There are seniors who feel that the AARP has a socially liberal outlook, which is not relevant to their needs as elders and may actively go against their values. Seniors who feel this way find conservative groups like USA Next to be more compatible to themselves. This more socially conservative outlook is buttressed by Charles Jarvis's connections to Focus on the Family.[15]

Staff and board members[edit]

Information from Public Citizen [4] and from USA's IRA form 990.

  • USA President and CEO Charles Jarvis served as deputy under secretary at the Department of Interior during the Reagan and Bush administrations. Jarvis was also the executive vice president of Focus on the Family. Jarvis received $242,500 in 2003 for his work.
  • Craig Shirley, a USA board member, has long been a Republican Party public relations powerhouse. His public relations firm Shirley & Banister Public Affairs currently represents the Republican National Committee (RNC). During the 1984 presidential campaign, he was the director of communications for the National Conservative Political Action Committee, America's largest independent political committee. More recently, he co-founded Conservatives for Effective Leadership, an organization devoted to defeating Hillary Clinton in her Senate bid.
  • The New York Times called USA board member Jack Abramoff "one of the most influential - and, at $500 an hour, best compensated - lobbyists in Washington."
  • USA board member James Wootton is president of the U.S. Chamber of Commerce Institute for Legal Reform where he advocates for tort "reform." During the 2000 election cycle, PhRMA shoveled $10 million to the Chamber of Commerce to run electioneering ads just before the November election.
  • USA lobbyist David Keene is chairman of the American Conservative Union, the nation's largest conservative grassroots organization. Keene is a lobbyist with the Carmen Group.
  • Beau Boulter, a USA lobbyist, is a former GOP congressman from Texas who served in the House of Representatives from 1985 to 1989. He formerly lobbied for the Carmen Group and represented the Major Medicaid Hospital Coalition, Northwest Airlines and U.S. Bank.
  • Lawyer Curtis Hergé, USA's corporate counsel, served as a member of Reagan's Presidential Transition Team. He later held positions as the assistant to the secretary and chief of staff at the Department of the Interior.
  • William Brindley is executive vice president/treasurer for USA. He received $126,000 for his work in 2003.
  • Entertainer Art Linkletter served as the group national chair and spokesman.
  • Other USA directors and paid staff:
    • Sandra Bulter, director
    • Anne R. Keast, director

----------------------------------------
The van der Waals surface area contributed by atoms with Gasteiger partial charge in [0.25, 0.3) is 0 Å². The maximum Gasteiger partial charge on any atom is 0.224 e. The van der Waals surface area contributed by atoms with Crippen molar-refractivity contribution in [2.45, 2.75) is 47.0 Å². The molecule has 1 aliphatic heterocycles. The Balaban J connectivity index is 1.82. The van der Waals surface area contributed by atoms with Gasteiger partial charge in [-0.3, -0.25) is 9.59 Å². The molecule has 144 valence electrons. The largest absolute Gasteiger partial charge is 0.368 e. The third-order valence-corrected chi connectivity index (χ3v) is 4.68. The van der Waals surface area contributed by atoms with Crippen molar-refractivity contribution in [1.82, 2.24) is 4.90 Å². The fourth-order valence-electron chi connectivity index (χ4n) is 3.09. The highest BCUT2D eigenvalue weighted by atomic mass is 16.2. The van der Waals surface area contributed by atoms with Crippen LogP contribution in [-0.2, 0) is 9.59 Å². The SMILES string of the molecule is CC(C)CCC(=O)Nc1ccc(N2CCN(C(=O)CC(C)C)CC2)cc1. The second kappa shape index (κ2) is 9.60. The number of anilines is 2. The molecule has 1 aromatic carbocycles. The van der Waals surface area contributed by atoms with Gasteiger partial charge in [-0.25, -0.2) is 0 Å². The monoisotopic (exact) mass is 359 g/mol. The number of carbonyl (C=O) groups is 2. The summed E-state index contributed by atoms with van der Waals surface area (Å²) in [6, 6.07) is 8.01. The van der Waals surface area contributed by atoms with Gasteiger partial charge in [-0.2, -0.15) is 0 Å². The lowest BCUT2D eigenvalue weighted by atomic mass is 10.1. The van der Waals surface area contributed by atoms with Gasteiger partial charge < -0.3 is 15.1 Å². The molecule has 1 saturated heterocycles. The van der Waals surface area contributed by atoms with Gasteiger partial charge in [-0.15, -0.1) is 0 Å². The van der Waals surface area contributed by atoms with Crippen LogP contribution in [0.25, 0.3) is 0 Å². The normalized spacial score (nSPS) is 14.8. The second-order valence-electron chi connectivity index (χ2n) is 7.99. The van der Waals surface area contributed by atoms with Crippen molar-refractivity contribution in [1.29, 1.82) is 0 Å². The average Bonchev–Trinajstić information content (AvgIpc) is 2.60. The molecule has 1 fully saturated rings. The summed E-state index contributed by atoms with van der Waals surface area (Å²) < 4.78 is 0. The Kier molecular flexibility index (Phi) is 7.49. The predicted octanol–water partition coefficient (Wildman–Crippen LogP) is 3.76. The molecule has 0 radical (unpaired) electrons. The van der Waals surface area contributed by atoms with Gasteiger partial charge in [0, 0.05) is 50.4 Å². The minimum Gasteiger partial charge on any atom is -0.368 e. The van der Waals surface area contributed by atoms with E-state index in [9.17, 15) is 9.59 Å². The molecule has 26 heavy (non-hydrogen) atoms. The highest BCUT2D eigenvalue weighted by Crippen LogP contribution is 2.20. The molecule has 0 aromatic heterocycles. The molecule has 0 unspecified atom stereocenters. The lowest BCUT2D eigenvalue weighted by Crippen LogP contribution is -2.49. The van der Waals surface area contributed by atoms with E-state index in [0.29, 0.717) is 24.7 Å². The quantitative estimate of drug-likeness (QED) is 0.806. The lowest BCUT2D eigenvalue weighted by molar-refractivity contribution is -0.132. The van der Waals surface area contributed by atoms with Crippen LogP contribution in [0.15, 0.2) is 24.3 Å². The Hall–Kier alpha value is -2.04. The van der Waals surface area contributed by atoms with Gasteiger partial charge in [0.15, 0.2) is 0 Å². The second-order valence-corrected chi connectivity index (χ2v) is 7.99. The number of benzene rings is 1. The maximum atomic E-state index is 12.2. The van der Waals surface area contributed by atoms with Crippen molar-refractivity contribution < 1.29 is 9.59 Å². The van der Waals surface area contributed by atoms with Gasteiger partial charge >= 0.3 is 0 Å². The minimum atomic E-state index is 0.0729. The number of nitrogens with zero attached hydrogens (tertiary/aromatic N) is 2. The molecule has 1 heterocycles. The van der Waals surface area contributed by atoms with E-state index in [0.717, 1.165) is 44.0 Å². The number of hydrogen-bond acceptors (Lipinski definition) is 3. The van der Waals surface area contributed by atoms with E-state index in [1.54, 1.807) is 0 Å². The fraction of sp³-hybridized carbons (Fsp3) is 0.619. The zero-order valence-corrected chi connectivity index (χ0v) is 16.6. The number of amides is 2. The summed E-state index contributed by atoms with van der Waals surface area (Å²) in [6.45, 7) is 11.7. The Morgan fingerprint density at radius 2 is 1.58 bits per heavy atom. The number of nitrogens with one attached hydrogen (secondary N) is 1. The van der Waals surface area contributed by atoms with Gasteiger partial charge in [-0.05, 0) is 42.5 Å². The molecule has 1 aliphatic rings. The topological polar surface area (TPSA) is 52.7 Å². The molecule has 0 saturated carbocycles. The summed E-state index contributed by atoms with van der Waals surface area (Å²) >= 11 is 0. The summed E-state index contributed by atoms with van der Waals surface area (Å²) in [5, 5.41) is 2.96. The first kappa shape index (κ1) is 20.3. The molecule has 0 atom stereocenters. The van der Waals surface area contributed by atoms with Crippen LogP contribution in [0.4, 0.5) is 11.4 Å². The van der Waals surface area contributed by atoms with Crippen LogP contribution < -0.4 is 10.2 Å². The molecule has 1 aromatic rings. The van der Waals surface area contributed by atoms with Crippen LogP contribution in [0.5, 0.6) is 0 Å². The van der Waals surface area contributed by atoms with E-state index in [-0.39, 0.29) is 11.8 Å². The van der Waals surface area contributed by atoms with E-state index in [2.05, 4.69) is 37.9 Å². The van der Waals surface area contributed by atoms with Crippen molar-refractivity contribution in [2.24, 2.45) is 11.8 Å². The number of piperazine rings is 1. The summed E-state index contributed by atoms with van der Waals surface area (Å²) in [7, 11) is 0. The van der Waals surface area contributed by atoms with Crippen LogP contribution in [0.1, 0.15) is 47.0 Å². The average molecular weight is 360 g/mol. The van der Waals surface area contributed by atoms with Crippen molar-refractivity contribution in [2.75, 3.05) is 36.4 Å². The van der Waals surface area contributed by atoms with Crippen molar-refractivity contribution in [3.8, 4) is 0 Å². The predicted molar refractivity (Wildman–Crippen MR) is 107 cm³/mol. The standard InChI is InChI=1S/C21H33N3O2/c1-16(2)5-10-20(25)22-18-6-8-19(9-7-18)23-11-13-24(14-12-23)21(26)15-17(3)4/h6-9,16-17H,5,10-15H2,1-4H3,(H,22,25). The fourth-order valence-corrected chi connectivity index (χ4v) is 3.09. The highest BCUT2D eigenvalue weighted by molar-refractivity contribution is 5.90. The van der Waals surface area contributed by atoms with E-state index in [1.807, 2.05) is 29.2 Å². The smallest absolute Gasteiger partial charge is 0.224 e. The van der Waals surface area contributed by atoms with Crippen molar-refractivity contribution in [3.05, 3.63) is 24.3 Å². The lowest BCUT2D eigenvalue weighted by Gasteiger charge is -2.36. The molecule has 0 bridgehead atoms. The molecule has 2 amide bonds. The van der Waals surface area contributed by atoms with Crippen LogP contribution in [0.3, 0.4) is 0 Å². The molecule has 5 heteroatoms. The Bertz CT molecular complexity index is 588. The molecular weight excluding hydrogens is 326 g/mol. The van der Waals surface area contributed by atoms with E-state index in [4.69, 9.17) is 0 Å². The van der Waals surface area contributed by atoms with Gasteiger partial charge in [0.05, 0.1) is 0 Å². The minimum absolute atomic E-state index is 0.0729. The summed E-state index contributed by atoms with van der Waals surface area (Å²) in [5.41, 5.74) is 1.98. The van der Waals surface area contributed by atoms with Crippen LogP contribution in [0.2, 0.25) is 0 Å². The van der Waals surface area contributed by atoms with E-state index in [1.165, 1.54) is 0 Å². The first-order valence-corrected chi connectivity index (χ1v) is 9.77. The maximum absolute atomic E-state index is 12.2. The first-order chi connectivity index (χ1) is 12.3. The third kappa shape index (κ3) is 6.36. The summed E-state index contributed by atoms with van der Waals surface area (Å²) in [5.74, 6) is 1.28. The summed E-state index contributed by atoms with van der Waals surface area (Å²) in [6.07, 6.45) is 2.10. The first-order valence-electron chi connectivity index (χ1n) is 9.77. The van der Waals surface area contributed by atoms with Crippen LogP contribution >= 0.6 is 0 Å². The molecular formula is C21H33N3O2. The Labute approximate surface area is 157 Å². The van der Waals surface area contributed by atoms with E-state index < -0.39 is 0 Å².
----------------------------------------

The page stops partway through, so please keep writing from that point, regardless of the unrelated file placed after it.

• Ron Robinson, director
    • A. Lee Barrett, Jr., director
    • Anne L. Edwards, director
    • Kathy Diamond, VP member services
    • Mary P. Mahoney, VP legislative
    • Kathleen Pattern, VP marketing

References[edit]

  1. ^ Human Events
  2. ^ AARP consumer altert
  3. ^ "United Seniors Association vs Social Security Administration" (PDF). Retrieved March 17, 2006. 
  4. ^ New York Times
  5. ^ Glaberson, William (January 15, 2009). "NEWS ANALYSIS; Torture Acknowledgment Highlights Detainee Issue". The New York Times. Retrieved April 1, 2010. 
  6. ^ Irwin, Neil; Shin, Annys. "Job Losses Could Drown Stimulus". The Washington Post. Retrieved April 1, 2010. 
  7. ^ Bendavid, Naftali (April 1, 2009). "Cash-for-Clunkers Plan Gains Speed". The Wall Street Journal. 
  8. ^ [1]
  9. ^ [2]
  10. ^ USA Seniors site
  11. ^ Washington Monthly
  12. ^ The New York Times
  13. ^ The New York Times
  14. ^ New York Sun
  15. ^ Gray Power: Article at Christianity Today
  1. Bischoff, Laura A. (October 2, 2004). "Opposition grows to gay-wed ban; AARP, OSU League oppose amendment proposal." Dayton Daily News, pg. B1
  2. Justice, Glen (February 20, 2005). "A new battle For advisers To Swift Vets." New York Times, pg. A1.
  3. Justice, Glen and David D. Kirkpatrick (February 22, 2005). "Group makes pre-emptive strike against AARP on benefits plan." New York Times, pg. A16.
  4. Sarasohn, David (March 13, 2005). "A wedding photo shot from the right." The Oregonian, pg. E04.
  5. Barbara T. Dreyfuss, "Poison Pill: How Abramoff's cronies sold the Medicare drug bill", Washington Monthly, November 2006

External links[edit]

Supportive articles[edit]

Critical articles[edit]

This article uses content from the SourceWatch article on USA Next under the terms of the GFDL.